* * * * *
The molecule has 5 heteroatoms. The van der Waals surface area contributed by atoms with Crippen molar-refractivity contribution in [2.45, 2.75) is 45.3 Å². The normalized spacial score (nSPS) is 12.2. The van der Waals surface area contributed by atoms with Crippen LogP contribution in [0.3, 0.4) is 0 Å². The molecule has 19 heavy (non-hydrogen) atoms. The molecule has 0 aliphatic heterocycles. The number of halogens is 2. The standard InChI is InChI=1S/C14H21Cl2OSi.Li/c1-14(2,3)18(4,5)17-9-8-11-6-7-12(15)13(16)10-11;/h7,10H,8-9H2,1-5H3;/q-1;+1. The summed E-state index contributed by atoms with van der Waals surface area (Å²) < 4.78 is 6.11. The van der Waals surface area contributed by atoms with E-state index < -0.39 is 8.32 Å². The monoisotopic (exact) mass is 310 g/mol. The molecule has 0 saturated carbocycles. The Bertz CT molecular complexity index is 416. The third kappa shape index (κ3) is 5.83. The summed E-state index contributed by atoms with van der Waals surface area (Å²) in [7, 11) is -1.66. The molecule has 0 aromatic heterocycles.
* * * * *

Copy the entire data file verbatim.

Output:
The molecule has 5 heteroatoms. The van der Waals surface area contributed by atoms with Crippen molar-refractivity contribution in [2.45, 2.75) is 45.3 Å². The normalized spacial score (nSPS) is 12.2. The van der Waals surface area contributed by atoms with Crippen LogP contribution in [0.3, 0.4) is 0 Å². The molecule has 19 heavy (non-hydrogen) atoms. The molecule has 0 aliphatic heterocycles. The number of halogens is 2. The standard InChI is InChI=1S/C14H21Cl2OSi.Li/c1-14(2,3)18(4,5)17-9-8-11-6-7-12(15)13(16)10-11;/h7,10H,8-9H2,1-5H3;/q-1;+1. The summed E-state index contributed by atoms with van der Waals surface area (Å²) < 4.78 is 6.11. The van der Waals surface area contributed by atoms with E-state index < -0.39 is 8.32 Å². The monoisotopic (exact) mass is 310 g/mol. The molecule has 0 saturated carbocycles. The Bertz CT molecular complexity index is 416. The third kappa shape index (κ3) is 5.83. The summed E-state index contributed by atoms with van der Waals surface area (Å²) in [7, 11) is -1.66. The molecule has 0 aromatic heterocycles.